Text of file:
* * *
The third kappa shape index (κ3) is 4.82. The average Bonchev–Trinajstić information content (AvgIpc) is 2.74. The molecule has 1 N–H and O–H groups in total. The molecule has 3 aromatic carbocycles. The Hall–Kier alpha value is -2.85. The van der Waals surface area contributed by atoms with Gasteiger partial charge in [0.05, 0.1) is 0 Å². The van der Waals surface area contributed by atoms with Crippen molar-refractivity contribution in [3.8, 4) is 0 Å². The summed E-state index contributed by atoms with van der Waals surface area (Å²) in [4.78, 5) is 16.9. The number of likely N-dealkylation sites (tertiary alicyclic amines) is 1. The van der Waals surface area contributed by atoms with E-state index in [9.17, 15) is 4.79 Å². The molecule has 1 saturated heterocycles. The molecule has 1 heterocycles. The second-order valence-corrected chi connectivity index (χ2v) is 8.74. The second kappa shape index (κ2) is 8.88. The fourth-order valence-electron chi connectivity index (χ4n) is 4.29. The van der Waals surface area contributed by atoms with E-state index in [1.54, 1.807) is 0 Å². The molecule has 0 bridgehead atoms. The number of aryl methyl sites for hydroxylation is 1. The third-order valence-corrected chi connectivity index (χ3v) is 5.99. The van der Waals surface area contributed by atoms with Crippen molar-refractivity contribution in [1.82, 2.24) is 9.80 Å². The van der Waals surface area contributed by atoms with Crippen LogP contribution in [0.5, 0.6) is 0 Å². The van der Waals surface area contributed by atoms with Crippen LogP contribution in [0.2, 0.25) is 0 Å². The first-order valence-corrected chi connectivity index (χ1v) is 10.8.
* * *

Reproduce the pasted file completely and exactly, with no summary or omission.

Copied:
The third kappa shape index (κ3) is 4.82. The average Bonchev–Trinajstić information content (AvgIpc) is 2.74. The molecule has 1 N–H and O–H groups in total. The molecule has 3 aromatic carbocycles. The Hall–Kier alpha value is -2.85. The van der Waals surface area contributed by atoms with Gasteiger partial charge in [0.05, 0.1) is 0 Å². The van der Waals surface area contributed by atoms with Crippen molar-refractivity contribution in [3.8, 4) is 0 Å². The summed E-state index contributed by atoms with van der Waals surface area (Å²) in [4.78, 5) is 16.9. The number of likely N-dealkylation sites (tertiary alicyclic amines) is 1. The van der Waals surface area contributed by atoms with E-state index in [9.17, 15) is 4.79 Å². The molecule has 1 saturated heterocycles. The molecule has 1 heterocycles. The second-order valence-corrected chi connectivity index (χ2v) is 8.74. The second kappa shape index (κ2) is 8.88. The fourth-order valence-electron chi connectivity index (χ4n) is 4.29. The van der Waals surface area contributed by atoms with E-state index in [1.54, 1.807) is 0 Å². The molecule has 0 bridgehead atoms. The number of aryl methyl sites for hydroxylation is 1. The third-order valence-corrected chi connectivity index (χ3v) is 5.99. The van der Waals surface area contributed by atoms with Crippen molar-refractivity contribution in [1.82, 2.24) is 9.80 Å². The van der Waals surface area contributed by atoms with Crippen LogP contribution in [0.5, 0.6) is 0 Å². The van der Waals surface area contributed by atoms with Crippen LogP contribution in [0.2, 0.25) is 0 Å². The first-order valence-corrected chi connectivity index (χ1v) is 10.8.